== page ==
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Clin Infect Dis. 2018 Oct 22. doi: 10.1093/cid/ciy664. [Epub ahead of print]

Potential Role for Urine Polymerase Chain Reaction in the Diagnosis of Whipple's Disease.

Author information

1
Biofilmcenter and German Consiliary Laboratory for Tropheryma whipplei, German Heart Center Berlin.
2
Institute of Microbiology, Infectious Diseases and Immunology, Charité-Universitätsmedizin Berlin.
3
Department of Medicine, University Medical Center Hamburg-Eppendorf, Hamburg.
4
Institute of Medical Microbiology, Virology and Hygiene, University Hospital Hamburg-Eppendorf.
5
PathoTres Gemeinschaftspraxis für Pathologie, Berlin.
6
Institute of Pathology, Nephropathology Section, University Hospital Hamburg-Eppendorf.
7
Medical Department I, Gastroenterology, Infectious Diseases and Rheumatology, Charité-Universitätsmedizin Berlin, Germany.

Abstract

Background:

Whipple's disease (WD) is a rare infection with Tropheryma whipplei that is fatal if untreated. Diagnosis is challenging and currently based on invasive sampling. In a case of WD diagnosed from a kidney biopsy, we observed morphologically-intact bacteria within the glomerular capsular space and tubular lumens. This raised the questions of whether renal filtration of bacteria is common in WD and whether polymerase chain reaction (PCR) testing of urine might serve as a diagnostic test for WD.

Methods:

We prospectively investigated urine samples of 12 newly-diagnosed and 31 treated WD patients by PCR. As controls, we investigated samples from 110 healthy volunteers and patients with excluded WD or acute gastroenteritis.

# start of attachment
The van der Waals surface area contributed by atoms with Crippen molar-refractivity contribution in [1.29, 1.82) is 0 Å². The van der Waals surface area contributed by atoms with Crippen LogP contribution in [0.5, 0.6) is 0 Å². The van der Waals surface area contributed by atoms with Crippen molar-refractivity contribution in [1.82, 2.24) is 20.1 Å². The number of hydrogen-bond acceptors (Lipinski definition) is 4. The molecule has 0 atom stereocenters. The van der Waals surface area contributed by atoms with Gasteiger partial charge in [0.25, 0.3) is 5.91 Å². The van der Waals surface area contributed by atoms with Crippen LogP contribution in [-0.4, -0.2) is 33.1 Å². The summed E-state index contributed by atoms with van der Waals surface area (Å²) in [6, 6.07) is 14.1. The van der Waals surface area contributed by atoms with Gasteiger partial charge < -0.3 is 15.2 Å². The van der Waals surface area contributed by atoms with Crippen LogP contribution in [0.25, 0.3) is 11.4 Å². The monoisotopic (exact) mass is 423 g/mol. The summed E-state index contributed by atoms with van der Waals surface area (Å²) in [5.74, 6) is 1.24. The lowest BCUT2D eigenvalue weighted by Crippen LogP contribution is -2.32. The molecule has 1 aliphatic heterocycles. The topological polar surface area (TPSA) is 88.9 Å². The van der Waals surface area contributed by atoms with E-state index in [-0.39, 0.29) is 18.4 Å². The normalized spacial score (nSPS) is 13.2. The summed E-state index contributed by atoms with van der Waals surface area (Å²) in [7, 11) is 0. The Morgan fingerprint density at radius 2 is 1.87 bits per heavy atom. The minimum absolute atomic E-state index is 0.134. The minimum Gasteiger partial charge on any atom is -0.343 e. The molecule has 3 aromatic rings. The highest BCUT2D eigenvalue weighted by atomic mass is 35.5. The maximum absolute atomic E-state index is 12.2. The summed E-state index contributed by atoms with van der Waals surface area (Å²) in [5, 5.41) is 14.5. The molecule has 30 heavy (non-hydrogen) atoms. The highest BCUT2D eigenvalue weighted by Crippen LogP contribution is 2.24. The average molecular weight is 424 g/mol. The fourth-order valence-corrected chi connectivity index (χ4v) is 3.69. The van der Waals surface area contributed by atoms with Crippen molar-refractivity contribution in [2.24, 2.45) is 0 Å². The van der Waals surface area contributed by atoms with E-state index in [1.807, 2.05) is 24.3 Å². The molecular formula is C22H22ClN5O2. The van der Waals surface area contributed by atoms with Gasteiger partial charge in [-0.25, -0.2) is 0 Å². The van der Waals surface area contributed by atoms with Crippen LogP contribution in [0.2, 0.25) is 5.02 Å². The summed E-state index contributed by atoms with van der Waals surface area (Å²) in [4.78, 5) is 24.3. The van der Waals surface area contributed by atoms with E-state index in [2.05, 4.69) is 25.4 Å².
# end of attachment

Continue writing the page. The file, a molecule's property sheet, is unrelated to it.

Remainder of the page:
Results:

Out of 12 urine samples from independent, therapy-naive WD patients, 9 were positive for T. whipplei PCR. In 3 patients, fluorescence in situ hybridization visualized T. whipplei in urine. All control samples were negative, including those of 11 healthy carriers with T. whipplei-positive stool samples. In our study, the detection of T. whipplei in the urine of untreated patients correlated in all cases with WD.

Conclusions:

T. whipplei is detectable by PCR in the urine of the majority of therapy-naive WD patients. With a low prevalence but far-reaching consequences upon diagnosis, invasive sampling for WD is mandatory and must be based on a strong suspicion. Urine testing could prevent patients from being undiagnosed for years. Urine may serve as a novel, easy-to-obtain specimen for guiding the initial diagnosis of WD, in particular in patients with extra-intestinal WD.

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